|For immediate use||
July 14, 2004 -- No. 351
Scientists find 75 percent of red snapper sold in stores is really some other species
By DAVID WILLIAMSON
UNC News Services
CHAPEL HILL – While learning in a course how to extract, amplify and sequence the genetic material known as DNA, University of North Carolina at Chapel Hill graduate students got a big surprise. So did their marine science professors.
In violation of federal law, more than 75 percent of fish tested and sold as tasty red snapper in stores in eight states were other species. How much of the mislabeling was unintentional or fraud is unknown, said Dr. Peter B. Marko, assistant professor of marine sciences at UNC’s College of Arts and Sciences.
"Red snapper is the most sought-after snapper species and has the highest prices, and many people, including me, believe it tastes best," Marko said. "Mislabeling to this extent not only defrauds consumers, but also risks adversely affecting estimates of stock size for this species if it influences the reporting of catch data used in fisheries management. The potential for this kind of bias in fisheries data depends on at what point in the commercial industry fish are mislabeled, which is something that we currently know little about."
A report on his group’s research appears in the July 15 issue of the journal Nature. Co-authors are his colleague Dr. Amy L. Moran, research assistant professor of marine sciences, and graduate students Sarah C. Lee, Amber M. Rice, Joel M. Gramling, Tara M. Fitzhenry, Justin S. McAlister and George R. Harper.
"The red snapper, or Lutjanus campechanus, is found in offshore waters around coral reefs and rocky outcroppings and is one of the most economically important fisheries in the Gulf of Mexico, with greater total landings…than any other snapper species," Marko and colleagues wrote. "In 1996, the Gulf of Mexico Fishery Management Council and the U.S. Department of Commerce declared that L. campechanus was grossly overfished and called for strict management measures to restore stocks to sustainable levels.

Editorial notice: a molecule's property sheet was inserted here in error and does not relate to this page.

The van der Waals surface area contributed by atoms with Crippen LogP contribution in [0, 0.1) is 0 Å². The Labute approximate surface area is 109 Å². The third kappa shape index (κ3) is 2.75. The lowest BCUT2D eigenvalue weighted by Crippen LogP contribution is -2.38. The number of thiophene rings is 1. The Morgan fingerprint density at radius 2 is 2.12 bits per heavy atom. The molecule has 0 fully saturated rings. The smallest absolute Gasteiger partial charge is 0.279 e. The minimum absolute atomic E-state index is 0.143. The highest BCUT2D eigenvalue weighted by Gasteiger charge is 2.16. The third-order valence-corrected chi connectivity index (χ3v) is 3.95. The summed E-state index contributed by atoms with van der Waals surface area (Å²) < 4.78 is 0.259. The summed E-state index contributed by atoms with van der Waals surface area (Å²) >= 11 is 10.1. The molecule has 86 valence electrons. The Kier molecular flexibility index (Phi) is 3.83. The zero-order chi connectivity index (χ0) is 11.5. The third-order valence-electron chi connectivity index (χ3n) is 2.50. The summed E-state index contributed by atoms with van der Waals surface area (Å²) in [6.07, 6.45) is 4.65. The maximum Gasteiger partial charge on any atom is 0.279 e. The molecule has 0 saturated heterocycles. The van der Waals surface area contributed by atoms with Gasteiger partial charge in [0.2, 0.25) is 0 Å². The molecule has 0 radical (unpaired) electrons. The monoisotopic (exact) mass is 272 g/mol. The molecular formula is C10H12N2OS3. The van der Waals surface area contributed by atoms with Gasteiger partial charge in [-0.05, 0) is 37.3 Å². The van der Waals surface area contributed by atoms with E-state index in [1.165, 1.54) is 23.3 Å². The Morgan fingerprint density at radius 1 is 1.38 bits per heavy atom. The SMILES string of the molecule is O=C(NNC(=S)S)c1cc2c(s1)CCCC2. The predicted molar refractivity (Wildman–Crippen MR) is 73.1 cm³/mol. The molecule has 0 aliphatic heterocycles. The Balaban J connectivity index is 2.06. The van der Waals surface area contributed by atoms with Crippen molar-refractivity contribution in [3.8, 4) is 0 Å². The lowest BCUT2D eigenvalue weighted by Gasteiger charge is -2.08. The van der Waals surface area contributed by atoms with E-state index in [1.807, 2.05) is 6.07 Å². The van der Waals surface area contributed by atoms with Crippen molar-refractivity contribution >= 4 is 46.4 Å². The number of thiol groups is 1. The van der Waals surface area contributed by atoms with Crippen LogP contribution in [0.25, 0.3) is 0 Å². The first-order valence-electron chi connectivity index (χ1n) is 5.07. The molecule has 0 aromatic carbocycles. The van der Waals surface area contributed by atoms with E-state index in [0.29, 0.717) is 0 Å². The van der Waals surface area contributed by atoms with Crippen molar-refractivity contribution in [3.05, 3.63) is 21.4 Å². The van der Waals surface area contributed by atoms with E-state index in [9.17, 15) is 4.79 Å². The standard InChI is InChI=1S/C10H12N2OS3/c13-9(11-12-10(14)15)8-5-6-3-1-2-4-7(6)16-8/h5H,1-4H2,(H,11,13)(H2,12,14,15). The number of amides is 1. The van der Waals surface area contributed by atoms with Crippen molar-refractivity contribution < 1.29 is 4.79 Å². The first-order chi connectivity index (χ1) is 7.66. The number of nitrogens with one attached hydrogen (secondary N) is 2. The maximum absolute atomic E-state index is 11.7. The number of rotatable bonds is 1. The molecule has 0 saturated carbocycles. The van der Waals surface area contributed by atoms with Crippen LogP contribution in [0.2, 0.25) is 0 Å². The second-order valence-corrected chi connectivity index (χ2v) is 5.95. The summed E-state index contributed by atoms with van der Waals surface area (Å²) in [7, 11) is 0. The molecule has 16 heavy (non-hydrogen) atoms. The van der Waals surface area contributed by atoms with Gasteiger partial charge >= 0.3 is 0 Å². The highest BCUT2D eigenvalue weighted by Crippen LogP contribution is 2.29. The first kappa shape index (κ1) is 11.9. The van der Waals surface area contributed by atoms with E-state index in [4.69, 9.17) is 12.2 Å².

"Such restrictions create an economic incentive for seafood substitution, where less valuable species are mislabeled and sold under the names of more expensive ones. Substitutions among closely related fish are difficult to detect, because most distinguishing features are lost during processing."
The team conducted molecular analyses of 22 fish bought from nine vendors in Delaware, Florida, Illinois, Massachusetts, New York, North Carolina, South Carolina and Wisconsin. They found 17, or 77 percent, of the samples sold as red snapper were other species.
"Our work has a margin of error of 17 percent, meaning that between 60 percent and 94 percent of fish sold as red snapper in the United States are mislabeled," Marko said.
Among those sold as red snapper were lane snapper and vermilion snapper, two other species from the western Atlantic Ocean. Also surprising was that more than half the DNA sequences came either from fish from other regions of the world such as the western Pacific or from rare species about which little is known, he said.
"The remarkable extent of product mislabeling of red snapper threatens to distort the status of fish stocks in the eyes of consumers, contributing to a false impression that the supply of marine species is keeping up with demand," Marko said.
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Note: Marko can be reached at (919) 843-3604 or firstname.lastname@example.org.
Contact: David Williamson, (919) 962-8596